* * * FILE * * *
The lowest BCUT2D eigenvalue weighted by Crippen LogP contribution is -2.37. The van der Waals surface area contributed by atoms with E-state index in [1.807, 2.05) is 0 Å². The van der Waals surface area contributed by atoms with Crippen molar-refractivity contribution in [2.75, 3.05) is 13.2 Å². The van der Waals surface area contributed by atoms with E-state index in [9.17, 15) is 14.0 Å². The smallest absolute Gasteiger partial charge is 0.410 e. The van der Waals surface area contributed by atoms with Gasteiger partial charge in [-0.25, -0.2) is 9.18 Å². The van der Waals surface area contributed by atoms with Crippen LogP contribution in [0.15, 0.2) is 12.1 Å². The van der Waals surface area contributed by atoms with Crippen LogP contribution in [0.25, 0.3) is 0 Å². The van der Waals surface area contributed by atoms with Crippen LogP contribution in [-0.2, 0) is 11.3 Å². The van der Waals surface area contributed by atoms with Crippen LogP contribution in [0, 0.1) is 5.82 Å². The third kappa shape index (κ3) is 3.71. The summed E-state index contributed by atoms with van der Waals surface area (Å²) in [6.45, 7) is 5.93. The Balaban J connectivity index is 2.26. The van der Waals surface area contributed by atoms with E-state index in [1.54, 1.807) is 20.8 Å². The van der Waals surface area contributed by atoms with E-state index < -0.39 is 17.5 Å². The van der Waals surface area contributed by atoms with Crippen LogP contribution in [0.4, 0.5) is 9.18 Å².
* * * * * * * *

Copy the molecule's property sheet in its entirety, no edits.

The lowest BCUT2D eigenvalue weighted by Crippen LogP contribution is -2.37. The van der Waals surface area contributed by atoms with E-state index in [1.807, 2.05) is 0 Å². The van der Waals surface area contributed by atoms with Crippen molar-refractivity contribution in [2.75, 3.05) is 13.2 Å². The van der Waals surface area contributed by atoms with E-state index in [9.17, 15) is 14.0 Å². The smallest absolute Gasteiger partial charge is 0.410 e. The van der Waals surface area contributed by atoms with Gasteiger partial charge in [-0.25, -0.2) is 9.18 Å². The van der Waals surface area contributed by atoms with Crippen LogP contribution in [0.15, 0.2) is 12.1 Å². The van der Waals surface area contributed by atoms with Crippen LogP contribution in [0.25, 0.3) is 0 Å². The van der Waals surface area contributed by atoms with Crippen LogP contribution in [-0.2, 0) is 11.3 Å². The van der Waals surface area contributed by atoms with Crippen LogP contribution in [0, 0.1) is 5.82 Å². The third kappa shape index (κ3) is 3.71. The summed E-state index contributed by atoms with van der Waals surface area (Å²) in [6.45, 7) is 5.93. The Balaban J connectivity index is 2.26. The van der Waals surface area contributed by atoms with E-state index in [1.54, 1.807) is 20.8 Å². The van der Waals surface area contributed by atoms with E-state index < -0.39 is 17.5 Å². The van der Waals surface area contributed by atoms with Crippen LogP contribution in [0.4, 0.5) is 9.18 Å².